Whale Tail License Plate (Photo: California Coastal Commission)
A donation of art turned into a court case, a police force up in arms and millions of dollars at stake. Clearly we are talking about nothing else but California’s famous “whale tail” license plate. How could these seemingly random things come together to create such turmoil? Blame the famous fluke‘s success!
Reading more like a soap opera (well, what is left of soap operas) than actual reality, the California Coastal Commission found out what happens when you are a little too successful: Everyone wants to get a piece of you. The original whale tail license plate was created by the artist Wyland and it was a hit with 187,000 of them having been sold. Those sales have generated $60 million that has been used for a variety of environmental programs. In 2008 the artist Wyland decided that there should be one more beneficiary of the whale’s largess, the Wyland Foundation and a battled ensued.
Original Wyland designed plate (Photo: California Coastal Commission)
Piling on to the situation, the California Highway Patrol (CHP) began complaining about all of these newfangled license plates with graphics that stretch across the whole plate. The license plates were too hard to read, the CHP claimed. To get the full effect, you should really think of this complaint being made by Statler and Waldorf from the Muppets. The CHP prevailed and newly issued specialty plates can only have a small block on the left-hand side of the plate.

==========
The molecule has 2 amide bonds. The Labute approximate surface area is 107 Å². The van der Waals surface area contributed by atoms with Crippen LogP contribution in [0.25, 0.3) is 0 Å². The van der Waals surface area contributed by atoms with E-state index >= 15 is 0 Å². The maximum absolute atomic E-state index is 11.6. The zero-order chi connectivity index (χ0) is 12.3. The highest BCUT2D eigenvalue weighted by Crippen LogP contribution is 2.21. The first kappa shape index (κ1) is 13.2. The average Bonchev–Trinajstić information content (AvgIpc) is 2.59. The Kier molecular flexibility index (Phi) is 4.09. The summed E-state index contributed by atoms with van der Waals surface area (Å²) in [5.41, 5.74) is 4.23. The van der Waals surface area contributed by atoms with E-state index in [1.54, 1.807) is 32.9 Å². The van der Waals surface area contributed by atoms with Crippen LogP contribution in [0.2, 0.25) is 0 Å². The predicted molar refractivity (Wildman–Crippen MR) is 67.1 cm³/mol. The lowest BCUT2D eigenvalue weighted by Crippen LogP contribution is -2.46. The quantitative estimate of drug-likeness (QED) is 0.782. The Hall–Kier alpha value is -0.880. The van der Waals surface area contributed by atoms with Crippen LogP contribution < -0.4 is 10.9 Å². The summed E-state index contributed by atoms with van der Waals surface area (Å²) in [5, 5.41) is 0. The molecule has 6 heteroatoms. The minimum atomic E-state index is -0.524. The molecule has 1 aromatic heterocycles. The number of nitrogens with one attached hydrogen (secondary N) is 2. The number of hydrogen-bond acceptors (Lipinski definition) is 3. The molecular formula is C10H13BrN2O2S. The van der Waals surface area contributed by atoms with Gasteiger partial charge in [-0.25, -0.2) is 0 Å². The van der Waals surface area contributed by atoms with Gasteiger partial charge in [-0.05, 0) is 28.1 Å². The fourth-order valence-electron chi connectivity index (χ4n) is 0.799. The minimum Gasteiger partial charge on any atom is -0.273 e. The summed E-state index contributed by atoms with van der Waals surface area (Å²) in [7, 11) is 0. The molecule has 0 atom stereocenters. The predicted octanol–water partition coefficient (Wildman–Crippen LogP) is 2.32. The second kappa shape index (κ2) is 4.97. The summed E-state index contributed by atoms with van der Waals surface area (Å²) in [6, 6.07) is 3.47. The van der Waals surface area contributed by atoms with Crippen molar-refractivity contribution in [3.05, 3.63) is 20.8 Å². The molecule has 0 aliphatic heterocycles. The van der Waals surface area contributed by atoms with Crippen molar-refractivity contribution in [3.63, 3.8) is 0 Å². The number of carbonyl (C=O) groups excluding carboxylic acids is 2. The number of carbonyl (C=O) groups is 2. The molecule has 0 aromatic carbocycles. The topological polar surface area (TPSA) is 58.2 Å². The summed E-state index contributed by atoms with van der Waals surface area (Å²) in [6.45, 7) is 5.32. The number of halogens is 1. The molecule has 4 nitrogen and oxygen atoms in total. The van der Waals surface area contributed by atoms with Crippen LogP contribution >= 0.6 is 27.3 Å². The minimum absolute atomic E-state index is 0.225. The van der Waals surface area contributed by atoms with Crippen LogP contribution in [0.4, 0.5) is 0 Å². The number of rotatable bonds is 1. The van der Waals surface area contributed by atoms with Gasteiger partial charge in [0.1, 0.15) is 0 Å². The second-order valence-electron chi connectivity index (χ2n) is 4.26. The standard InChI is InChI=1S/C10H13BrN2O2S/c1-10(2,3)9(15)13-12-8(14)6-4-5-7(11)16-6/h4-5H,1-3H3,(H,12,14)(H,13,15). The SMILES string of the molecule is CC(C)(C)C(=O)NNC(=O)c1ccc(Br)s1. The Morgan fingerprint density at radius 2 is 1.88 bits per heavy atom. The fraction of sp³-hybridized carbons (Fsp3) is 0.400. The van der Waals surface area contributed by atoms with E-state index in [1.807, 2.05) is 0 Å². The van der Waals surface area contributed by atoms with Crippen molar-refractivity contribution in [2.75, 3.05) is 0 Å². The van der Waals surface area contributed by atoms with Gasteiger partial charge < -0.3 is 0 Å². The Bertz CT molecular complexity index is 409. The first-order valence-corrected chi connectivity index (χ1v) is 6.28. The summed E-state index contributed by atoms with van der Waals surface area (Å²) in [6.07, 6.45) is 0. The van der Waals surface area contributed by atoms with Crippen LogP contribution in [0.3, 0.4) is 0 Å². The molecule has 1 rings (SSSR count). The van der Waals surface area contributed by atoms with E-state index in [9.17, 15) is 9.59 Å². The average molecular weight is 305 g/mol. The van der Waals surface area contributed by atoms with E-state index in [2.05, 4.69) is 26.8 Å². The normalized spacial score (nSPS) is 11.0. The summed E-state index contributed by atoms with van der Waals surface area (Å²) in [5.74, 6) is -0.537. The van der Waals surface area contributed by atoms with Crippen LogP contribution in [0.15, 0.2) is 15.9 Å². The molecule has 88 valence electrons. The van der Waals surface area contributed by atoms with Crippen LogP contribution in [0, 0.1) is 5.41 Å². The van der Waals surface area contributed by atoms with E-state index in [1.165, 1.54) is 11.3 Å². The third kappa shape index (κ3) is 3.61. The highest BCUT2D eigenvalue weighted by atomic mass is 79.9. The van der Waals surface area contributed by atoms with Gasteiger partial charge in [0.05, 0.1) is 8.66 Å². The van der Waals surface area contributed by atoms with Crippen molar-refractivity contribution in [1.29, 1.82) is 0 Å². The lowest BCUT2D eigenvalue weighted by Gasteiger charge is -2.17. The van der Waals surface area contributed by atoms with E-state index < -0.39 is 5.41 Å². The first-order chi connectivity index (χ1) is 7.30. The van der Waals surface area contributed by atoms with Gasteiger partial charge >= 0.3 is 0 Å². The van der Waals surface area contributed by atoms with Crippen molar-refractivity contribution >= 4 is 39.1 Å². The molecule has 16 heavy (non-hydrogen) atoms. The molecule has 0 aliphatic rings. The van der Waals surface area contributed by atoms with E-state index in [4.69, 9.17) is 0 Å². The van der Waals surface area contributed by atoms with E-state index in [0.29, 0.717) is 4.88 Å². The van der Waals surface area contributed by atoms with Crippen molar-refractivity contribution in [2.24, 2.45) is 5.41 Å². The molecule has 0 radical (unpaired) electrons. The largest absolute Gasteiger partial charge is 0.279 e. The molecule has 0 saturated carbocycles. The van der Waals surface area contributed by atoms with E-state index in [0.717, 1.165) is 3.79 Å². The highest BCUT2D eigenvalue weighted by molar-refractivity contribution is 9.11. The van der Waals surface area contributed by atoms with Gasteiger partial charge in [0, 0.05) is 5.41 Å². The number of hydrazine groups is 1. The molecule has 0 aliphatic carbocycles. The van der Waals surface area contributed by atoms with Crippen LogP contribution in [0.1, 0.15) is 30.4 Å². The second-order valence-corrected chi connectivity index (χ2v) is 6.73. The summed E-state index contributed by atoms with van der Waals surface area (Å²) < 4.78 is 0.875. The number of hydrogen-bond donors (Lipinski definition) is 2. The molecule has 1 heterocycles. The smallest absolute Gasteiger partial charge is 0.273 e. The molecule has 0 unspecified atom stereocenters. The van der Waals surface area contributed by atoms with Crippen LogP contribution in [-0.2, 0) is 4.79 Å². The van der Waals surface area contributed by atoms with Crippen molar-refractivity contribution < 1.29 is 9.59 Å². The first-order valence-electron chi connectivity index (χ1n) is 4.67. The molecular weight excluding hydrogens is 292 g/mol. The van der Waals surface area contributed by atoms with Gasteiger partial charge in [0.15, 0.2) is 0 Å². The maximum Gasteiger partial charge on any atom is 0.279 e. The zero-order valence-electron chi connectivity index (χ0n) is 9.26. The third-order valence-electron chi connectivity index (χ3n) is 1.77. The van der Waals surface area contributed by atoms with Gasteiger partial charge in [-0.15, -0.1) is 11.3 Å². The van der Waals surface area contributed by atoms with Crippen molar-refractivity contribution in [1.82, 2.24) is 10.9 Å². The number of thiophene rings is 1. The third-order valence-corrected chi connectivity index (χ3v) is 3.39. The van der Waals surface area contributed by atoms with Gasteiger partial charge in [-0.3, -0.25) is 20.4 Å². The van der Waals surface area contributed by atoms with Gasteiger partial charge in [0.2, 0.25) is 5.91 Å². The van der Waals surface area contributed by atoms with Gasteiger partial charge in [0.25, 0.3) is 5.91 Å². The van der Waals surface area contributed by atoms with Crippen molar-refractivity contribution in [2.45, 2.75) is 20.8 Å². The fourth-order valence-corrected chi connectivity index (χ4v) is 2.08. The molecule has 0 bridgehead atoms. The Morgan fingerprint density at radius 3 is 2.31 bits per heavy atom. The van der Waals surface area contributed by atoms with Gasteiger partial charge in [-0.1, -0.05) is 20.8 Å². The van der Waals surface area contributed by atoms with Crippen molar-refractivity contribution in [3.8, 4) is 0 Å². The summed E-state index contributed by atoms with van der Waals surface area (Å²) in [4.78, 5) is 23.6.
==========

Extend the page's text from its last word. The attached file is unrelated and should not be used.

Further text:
In order to fix the situation without forking over a large some of money or changing the overall desirability of the plate, the Commission settled on two artists to fashion a new plate, Bill Atkins who is a graphic artist and Elizabeth Robinette Tyndall who is a landscape painter. The Commission was also able to get the new plate categorized as a “revamp” and therefore able to fill the entire license plate.
The new plate features the tail of a humpback whale, instead of the anonymous tail of the first plate. A Wyland Foundation representative told the San Francisco Chronicle that the new design is “A Poor imitation of a Wyland artwork” and stated that the artist’s demands for a percentage were perfectly reasonable. In the end, however, the representative simply said that the Foundation wishes to “Move forward.” California drivers can move forward and save $25 in the process, for a limited time the plate’s initial fee is being reduced from $50 to $25. The plate will set you back $40 annually when it comes time to renew.